HPC File Systems for the Future - Page 2


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What's Missing from HPC

Though HPC file systems might have some or many of these features, today's high-end NAS boxes today have some features today's HPC systems do not:

  1. Application support- Any file system needs support from everything from databases to VMware to cloud applications. Just having support for HPC applications reading input data or writing checkpoints is not going to cut it.
  2. Replication-File systems also need the ability to replicate a file or block of data, including the metadata, such that policies for having data offsite are met.
  3. Data deduplication and compression-Because everything goes through a single entry point with NAS boxes, doing data deduplication is pretty easy. With parallel file systems, this becomes a huge issue as the data is spread out across many different targets. If different clients write, they might be start writing across different targets, so you will not see the same data starting on that target and data deduplication will not be found. This is the inherent advantage of HPC file systems in terms of spreading out the load, but also the downside. Compression is possible on either the client on file system target.
  4. Failover-It is far easier to failover NAS systems and REST-based systems than HPC file systems given the complexity of the data paths. You have tens or evens hundreds of storage targets, as well as metadata to deal with. Combine that with the number of requests in flight for read, writes and metadata operations and compare and contrast that with NAS or REST systems and it is obvious why failover is significantly more difficult.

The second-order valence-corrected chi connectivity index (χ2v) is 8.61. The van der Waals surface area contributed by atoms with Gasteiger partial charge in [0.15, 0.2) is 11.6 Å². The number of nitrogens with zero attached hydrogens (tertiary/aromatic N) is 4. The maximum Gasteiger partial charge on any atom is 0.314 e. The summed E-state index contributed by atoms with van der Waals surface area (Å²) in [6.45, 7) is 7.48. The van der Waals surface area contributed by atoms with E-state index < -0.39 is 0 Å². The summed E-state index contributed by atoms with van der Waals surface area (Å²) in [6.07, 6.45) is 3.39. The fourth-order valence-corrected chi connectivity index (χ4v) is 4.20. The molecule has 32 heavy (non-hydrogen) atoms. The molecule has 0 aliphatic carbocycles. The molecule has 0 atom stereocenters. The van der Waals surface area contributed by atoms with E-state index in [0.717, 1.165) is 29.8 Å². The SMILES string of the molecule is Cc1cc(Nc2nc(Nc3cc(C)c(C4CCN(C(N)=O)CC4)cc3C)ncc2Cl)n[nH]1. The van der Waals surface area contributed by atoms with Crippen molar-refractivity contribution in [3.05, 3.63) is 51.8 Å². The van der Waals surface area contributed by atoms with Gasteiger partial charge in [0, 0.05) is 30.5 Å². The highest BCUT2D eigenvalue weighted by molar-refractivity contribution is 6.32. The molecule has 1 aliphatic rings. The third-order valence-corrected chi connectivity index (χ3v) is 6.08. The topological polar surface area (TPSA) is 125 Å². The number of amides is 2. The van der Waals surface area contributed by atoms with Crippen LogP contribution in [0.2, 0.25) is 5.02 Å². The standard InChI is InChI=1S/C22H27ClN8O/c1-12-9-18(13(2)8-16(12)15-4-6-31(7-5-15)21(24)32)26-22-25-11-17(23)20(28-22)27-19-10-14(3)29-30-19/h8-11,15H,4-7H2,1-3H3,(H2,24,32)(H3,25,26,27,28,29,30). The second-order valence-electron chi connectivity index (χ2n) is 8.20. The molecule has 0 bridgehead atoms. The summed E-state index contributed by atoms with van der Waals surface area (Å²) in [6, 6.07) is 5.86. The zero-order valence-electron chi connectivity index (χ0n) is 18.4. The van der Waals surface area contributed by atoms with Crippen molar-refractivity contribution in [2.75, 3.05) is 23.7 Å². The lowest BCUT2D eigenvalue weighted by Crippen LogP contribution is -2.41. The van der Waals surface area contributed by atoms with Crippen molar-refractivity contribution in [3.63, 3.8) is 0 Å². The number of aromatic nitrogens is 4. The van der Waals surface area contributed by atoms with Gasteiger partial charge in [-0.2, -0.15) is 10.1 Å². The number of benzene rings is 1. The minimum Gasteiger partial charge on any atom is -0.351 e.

5. Resiliency-The issues around the difficulty of doing failover and data deduplication are much of the reason resiliency is difficult for HPC file systems
  6. Tiering-The NAS and REST world are ahead of most HPC file systems for moving data between tiers. Of course, the system that does this best and actually does most of this list best is the venerable IBM mainframe running MVS.
  7. Monitoring-Monitoring performance and system health is lacking in most HPC file systems and from what I have seen in many REST systems compared to what I have seen in the NAS world.
  8. Management-System management is not as easy as it seems, as you have to manage the whole system including the storage and the file system and network. Given the degree of difficulty it is not something that you do overnight. The NAS vendors have many years head start.
  9. Hot everything-The time and effort the NAS vendors have put into easy upgrades make this a clear win for them. Software-only REST vendors and poorly integrated HPC file vendors have a long way to go.

What Does the Future Hold for File Systems?

HPC file systems and the scalability they provide for both data streaming IOPs and metadata are a good model for the requirements for new storage technologies. These file systems can do hundreds of thousands of metadata operations per second and stream many TBs of I/O per second.

On the other hand, enterprise NAS systems supports all kinds of applications, can dedup data and are generally closer to meeting enterprise requirements than most HPC file systems, given their feature set and the original design goals. Clearly, given the amount of code and years of investment in applications, we are not going to be able to flip the switch and presto chango have everyone run on REST systems. It is likely going to take the rest of the decade and then some to be able to switch over, but in the mean time we have a scaling issue.

If the HPC file system community decides to invest in some of the enterprise features listed above, there is a good size market for these file systems. But these file systems will be challenged by the enterprise requirements listed above. Deciding which requirements to tackle first is going to be a challenge as different markets likely have higher priority on different requirements.

I suspect the HPC file systems vendors are going to be looking for new markets soon given their extreme scalability.

Photo courtesy of Shutterstock.

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